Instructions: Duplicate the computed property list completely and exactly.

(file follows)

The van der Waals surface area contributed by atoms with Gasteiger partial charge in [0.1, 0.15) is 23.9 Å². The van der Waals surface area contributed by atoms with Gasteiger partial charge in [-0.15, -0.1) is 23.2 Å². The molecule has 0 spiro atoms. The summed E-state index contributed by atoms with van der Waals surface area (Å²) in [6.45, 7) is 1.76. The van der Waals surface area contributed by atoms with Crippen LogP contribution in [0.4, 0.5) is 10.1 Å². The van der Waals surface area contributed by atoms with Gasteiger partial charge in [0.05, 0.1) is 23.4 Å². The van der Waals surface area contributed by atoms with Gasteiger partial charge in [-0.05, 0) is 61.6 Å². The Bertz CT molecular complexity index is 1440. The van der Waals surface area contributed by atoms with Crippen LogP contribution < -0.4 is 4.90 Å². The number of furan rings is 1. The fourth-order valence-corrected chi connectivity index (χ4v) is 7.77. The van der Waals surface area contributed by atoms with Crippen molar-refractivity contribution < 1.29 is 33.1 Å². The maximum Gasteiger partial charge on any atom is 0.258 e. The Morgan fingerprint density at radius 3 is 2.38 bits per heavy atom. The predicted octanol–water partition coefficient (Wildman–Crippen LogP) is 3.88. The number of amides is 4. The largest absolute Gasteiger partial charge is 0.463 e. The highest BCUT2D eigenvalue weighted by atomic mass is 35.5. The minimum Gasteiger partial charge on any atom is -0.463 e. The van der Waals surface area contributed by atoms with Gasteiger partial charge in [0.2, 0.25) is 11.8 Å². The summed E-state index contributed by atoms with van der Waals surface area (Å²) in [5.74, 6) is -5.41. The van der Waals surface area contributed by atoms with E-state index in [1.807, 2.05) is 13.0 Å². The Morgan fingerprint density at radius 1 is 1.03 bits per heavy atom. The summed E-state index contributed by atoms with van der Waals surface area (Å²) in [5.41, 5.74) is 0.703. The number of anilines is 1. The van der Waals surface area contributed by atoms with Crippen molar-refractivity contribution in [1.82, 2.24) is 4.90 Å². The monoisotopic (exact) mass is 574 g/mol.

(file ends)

The van der Waals surface area contributed by atoms with Gasteiger partial charge in [0.1, 0.15) is 23.9 Å². The van der Waals surface area contributed by atoms with Gasteiger partial charge in [-0.15, -0.1) is 23.2 Å². The molecule has 0 spiro atoms. The summed E-state index contributed by atoms with van der Waals surface area (Å²) in [6.45, 7) is 1.76. The van der Waals surface area contributed by atoms with Crippen LogP contribution in [0.4, 0.5) is 10.1 Å². The van der Waals surface area contributed by atoms with Gasteiger partial charge in [0.05, 0.1) is 23.4 Å². The van der Waals surface area contributed by atoms with Gasteiger partial charge in [-0.05, 0) is 61.6 Å². The Bertz CT molecular complexity index is 1440. The van der Waals surface area contributed by atoms with Crippen LogP contribution < -0.4 is 4.90 Å². The number of furan rings is 1. The fourth-order valence-corrected chi connectivity index (χ4v) is 7.77. The van der Waals surface area contributed by atoms with Crippen molar-refractivity contribution < 1.29 is 33.1 Å². The maximum Gasteiger partial charge on any atom is 0.258 e. The Morgan fingerprint density at radius 3 is 2.38 bits per heavy atom. The predicted octanol–water partition coefficient (Wildman–Crippen LogP) is 3.88. The number of amides is 4. The largest absolute Gasteiger partial charge is 0.463 e. The highest BCUT2D eigenvalue weighted by atomic mass is 35.5. The minimum Gasteiger partial charge on any atom is -0.463 e. The van der Waals surface area contributed by atoms with Gasteiger partial charge in [0.2, 0.25) is 11.8 Å². The summed E-state index contributed by atoms with van der Waals surface area (Å²) in [5.74, 6) is -5.41. The van der Waals surface area contributed by atoms with E-state index in [1.807, 2.05) is 13.0 Å². The Morgan fingerprint density at radius 1 is 1.03 bits per heavy atom. The summed E-state index contributed by atoms with van der Waals surface area (Å²) in [5.41, 5.74) is 0.703. The number of anilines is 1. The van der Waals surface area contributed by atoms with Crippen molar-refractivity contribution in [1.82, 2.24) is 4.90 Å². The monoisotopic (exact) mass is 574 g/mol.